Avoid Salt-Out of Liquid Fertilizers

Tacy CalliesTip of the Week

liquid

By Ajia Paolillo

The use of liquid fertilizers in citrus production has increased over the years. Liquid fertilizers offer the grower a way of applying frequent doses of fertilizer to trees to optimize nutrient efficiency.

Now that the winter months are here with cooler weather and some cold nights, growers may face the issue of liquid fertilizer salting-out in the holding tanks. The term salting-out refers to the fertilizer solids coming out of solution and forming crystals or sediment in the bottom of the tank. This typically happens to higher analysis liquid-fertilizer solutions when low temperatures occur. In many cases, the solids are difficult to mix back into solution, causing the fertilizer to not be as effective. In addition, the solids could cause clogging issues in the irrigation lines.

The temperature at which a fertilizer has the potential to salt-out is related to the chemical analysis, nutrient sources and the solubility of these materials in the solution. Different materials have different solubility rates, at different temperatures. It is important to remember that various combinations of nutrient materials will also change the temperature at which the solids in the fertilizer will begin to come out of solution and crystalize in the tank. If choosing to apply liquid fertilizer during the winter months, be aware of the potential for salt-out. Purchase fertilizer with formulations that are more stable during winter temperatures.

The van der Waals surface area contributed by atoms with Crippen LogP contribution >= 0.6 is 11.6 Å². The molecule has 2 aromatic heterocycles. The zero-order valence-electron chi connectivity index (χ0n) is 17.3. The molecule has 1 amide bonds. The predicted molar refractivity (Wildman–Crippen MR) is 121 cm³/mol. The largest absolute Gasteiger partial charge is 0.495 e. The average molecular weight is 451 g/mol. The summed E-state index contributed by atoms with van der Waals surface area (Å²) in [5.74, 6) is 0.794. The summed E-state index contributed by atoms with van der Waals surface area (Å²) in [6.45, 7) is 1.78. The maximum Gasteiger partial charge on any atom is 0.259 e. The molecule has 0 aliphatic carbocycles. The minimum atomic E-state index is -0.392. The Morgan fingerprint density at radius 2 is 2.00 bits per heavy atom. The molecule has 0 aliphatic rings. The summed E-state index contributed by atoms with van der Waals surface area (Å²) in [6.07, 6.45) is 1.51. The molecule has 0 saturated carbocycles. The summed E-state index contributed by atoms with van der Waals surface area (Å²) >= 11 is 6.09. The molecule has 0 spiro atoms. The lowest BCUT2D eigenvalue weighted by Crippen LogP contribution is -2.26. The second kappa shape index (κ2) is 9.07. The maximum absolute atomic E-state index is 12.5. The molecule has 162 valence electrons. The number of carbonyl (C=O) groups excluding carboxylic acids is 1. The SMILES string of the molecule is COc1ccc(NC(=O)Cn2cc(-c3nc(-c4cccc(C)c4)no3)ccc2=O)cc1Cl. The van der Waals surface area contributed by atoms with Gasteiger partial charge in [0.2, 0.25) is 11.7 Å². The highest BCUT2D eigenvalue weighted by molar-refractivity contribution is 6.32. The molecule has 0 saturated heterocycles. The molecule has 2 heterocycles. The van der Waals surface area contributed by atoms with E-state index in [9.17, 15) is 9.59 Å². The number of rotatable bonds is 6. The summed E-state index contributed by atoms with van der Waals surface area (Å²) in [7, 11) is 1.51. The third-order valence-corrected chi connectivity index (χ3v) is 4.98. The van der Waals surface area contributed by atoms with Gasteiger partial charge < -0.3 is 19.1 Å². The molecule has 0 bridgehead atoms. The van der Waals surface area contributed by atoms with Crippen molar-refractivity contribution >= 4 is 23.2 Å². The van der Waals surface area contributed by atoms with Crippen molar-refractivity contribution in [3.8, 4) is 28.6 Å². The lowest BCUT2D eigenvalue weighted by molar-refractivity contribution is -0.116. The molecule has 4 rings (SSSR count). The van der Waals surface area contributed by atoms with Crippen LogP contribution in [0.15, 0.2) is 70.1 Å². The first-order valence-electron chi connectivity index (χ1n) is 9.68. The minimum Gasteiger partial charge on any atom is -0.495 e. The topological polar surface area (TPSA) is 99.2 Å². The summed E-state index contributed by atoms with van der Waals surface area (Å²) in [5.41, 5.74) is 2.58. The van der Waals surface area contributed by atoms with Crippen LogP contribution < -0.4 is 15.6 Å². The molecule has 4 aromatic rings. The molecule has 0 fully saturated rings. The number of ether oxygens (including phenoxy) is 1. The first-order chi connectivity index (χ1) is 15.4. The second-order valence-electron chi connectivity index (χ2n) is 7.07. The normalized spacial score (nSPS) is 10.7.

During cold weather, take these steps to help reduce the potential for clogging of the lines and emitters due to fertilizer salt-out:

  • Before running the fertilizer through the irrigation system, check the holding tank for signs of crystallization and sediment.
  • Agitate the liquid in the tank to attempt to dissolve the solids back into solution.
  • If the solids will not dissolve back into solution, wait until the weather is warmer and attempt agitation again. 

Ajia Paolillo is a University of Florida Institute of Food and Agricultural Sciences Extension multi-county citrus agent based in Arcadia.